A message for you from Urzula Glienecke (she/her), Associate Chaplain and SPN volunteer
Today we have an exciting and emotive message for you from Urzula Glienecke (she/her), Associate Chaplain and SPN volunteer:
I’m delighted to share some great news from the General Assembly of the Church of Scotland. Today it voted in favour of ‘same sex’ marriage. Many voices were saying: ‘At last!’ It has been too long and with much struggle heartbreak on the way, but it has happened now. It means that those ministers of the CoS whose hearts have been longing to conduct LGTBQ+ weddings now may do so – including me! And I would be more than delighted to!
This means a lot to me as I grew up under a system that was highly oppressive against LGTBQ people. My country Latvia was occupied by the Soviet Union, where being gay was not talked about and treated as a medical disorder. A lot of people couldn’t be who they were, couldn’t live the life they deserved. When the resistance movement I was part of (the Underground Church, the Barricades, the Baltic Chain) was successful in the end and the Baltic States became free and independent, many things changed for the better, but not enough. There is still a lot of discrimination and injustice, despite the fact that the countries have become part of the EU. Because of that I am involved in fighting for gender justice, equality, inclusion and diversity – together with the Latvian Open Church Network and the Women Theologians’ Association.
One of the best things that have happened recently as a result of this work is this:
Patvērums Baptist Church (The Refuge) is a small congregation in Latvia that is passionate about LGBTQ+ inclusion and empowering women for the glory of God. The church was founded in August 2021 and offers an alternative view for Latvian Christianity.
Our church was born out of a pressing need in the community. My wife and I were hearing more and more about our friends being isolated from their churches because of their sexuality and views. Our friends were being denied the opportunity to serve in the church in any capacity because of their same-sex relationship, and they knew that if they continued to attend church, they would keep getting angry emails from their brothers and sisters, and people would not even hide the fact that they were praying for their family to end in divorce.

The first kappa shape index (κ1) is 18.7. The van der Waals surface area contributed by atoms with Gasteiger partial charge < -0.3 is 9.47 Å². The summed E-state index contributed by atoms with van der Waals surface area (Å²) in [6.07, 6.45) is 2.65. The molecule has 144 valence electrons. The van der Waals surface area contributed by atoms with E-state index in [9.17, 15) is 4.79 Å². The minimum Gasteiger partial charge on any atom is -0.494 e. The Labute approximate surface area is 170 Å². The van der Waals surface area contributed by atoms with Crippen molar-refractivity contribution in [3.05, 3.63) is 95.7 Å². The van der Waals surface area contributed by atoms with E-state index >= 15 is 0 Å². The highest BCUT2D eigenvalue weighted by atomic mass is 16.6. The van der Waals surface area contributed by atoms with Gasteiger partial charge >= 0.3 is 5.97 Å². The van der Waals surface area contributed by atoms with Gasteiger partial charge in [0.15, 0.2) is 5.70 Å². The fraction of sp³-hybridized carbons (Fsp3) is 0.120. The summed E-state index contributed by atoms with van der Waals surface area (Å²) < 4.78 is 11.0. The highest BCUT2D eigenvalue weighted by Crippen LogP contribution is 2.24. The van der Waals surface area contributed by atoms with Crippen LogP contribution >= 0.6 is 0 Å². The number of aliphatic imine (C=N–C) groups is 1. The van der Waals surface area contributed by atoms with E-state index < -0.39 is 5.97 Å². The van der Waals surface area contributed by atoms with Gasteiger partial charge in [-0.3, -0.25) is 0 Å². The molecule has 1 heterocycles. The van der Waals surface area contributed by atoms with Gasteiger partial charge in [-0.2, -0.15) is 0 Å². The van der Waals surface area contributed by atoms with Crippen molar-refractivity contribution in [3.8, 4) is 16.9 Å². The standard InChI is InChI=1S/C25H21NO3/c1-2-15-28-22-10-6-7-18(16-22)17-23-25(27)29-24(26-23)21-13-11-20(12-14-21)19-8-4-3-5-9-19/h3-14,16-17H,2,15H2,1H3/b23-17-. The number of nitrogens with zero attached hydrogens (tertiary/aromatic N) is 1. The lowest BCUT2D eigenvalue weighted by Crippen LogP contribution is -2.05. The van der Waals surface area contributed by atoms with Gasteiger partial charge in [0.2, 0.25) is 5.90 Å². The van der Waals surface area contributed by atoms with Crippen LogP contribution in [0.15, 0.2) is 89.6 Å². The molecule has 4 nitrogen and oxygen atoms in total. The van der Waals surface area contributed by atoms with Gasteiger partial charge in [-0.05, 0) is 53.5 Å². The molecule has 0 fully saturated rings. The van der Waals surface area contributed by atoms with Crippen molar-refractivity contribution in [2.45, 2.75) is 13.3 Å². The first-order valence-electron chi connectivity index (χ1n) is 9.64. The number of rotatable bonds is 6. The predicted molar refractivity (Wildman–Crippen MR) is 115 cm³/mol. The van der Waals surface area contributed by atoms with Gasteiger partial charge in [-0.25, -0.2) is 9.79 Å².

My wife Kaiva was a member of a Baptist church, and while she still attended the church’s youth events, there were many occasions when the organisers for their youth services could not find a preacher, a man who would preach. So my wife decided to come forward and preach, only to be told afterwards by a brother that “he couldn’t hear a word because she is a woman”.
Personally, I, a seminary graduate and worship leader, was told that I would no longer be invited to preach because I had dared to say publicly that I would vote for a party that supports LGBTQ+ rights in the upcoming general election. That was the moment I realised that I would be even more ostracised in the church if I had not been “lucky” – as a bisexual man I had fallen in love and married a woman. I experienced just a little of what my LGBTQ+ brothers and sisters in the church faced on a daily basis.
And so we got together and slowly started dreaming of an inclusive and affirming Baptist church here in Latvia. We contacted people in the much more experienced St Saviour’s Anglican Church in Riga for advice and felt that this is the direction God wants to take us. I also met with the Bishop of the Union of Baptist Churches in Latvia and he made it clear that there will be no relationship between our church and the Union.
At the moment we meet weekly for our services and most of us are still healing from the traumas we experienced in previous churches. We are working to create an environment where same-sex couples can be part of the church and serve without hindrance, and where their families are celebrated. And everyone has the opportunity to preach and lead – regardless of their gender.
We see that an inclusive, affirming and egalitarian Baptist church is a great need in Latvia. Currently, the Union of Baptist Churches in Latvia is campaigning for an amendment to the Latvian Constitution that defines a family as “one man, one woman and children”. The former bishop and the pastor of the largest Baptist church in Latvia have just been published in a political advertisement newspaper promoting a party that is also campaigning for this change in the constitution.
We plan to make our church more open to newcomers and to publish articles on our website about the Bible verses that are so often used against people from the LGBTQ+ community and women in leadership positions. We are only a small group of people, but I believe that God has called us to show His love for all people in a loud, meaningful and healing way.
There are many Christian churches which are inclusive and welcoming here in Edinburgh: Augustine United & Your Tribe: https://www.lgbthealth.org.uk/lgbt-community-groups-scotland/trans-community-groups, St Andrew’s St George’s West, Broughton St Mary’s, Greyfriars Kirk and of course the Chaplaincy here at the University of Edinburgh, for all religions and none. Everybody is welcome, everybody is loved. You are wonderful just the way you are!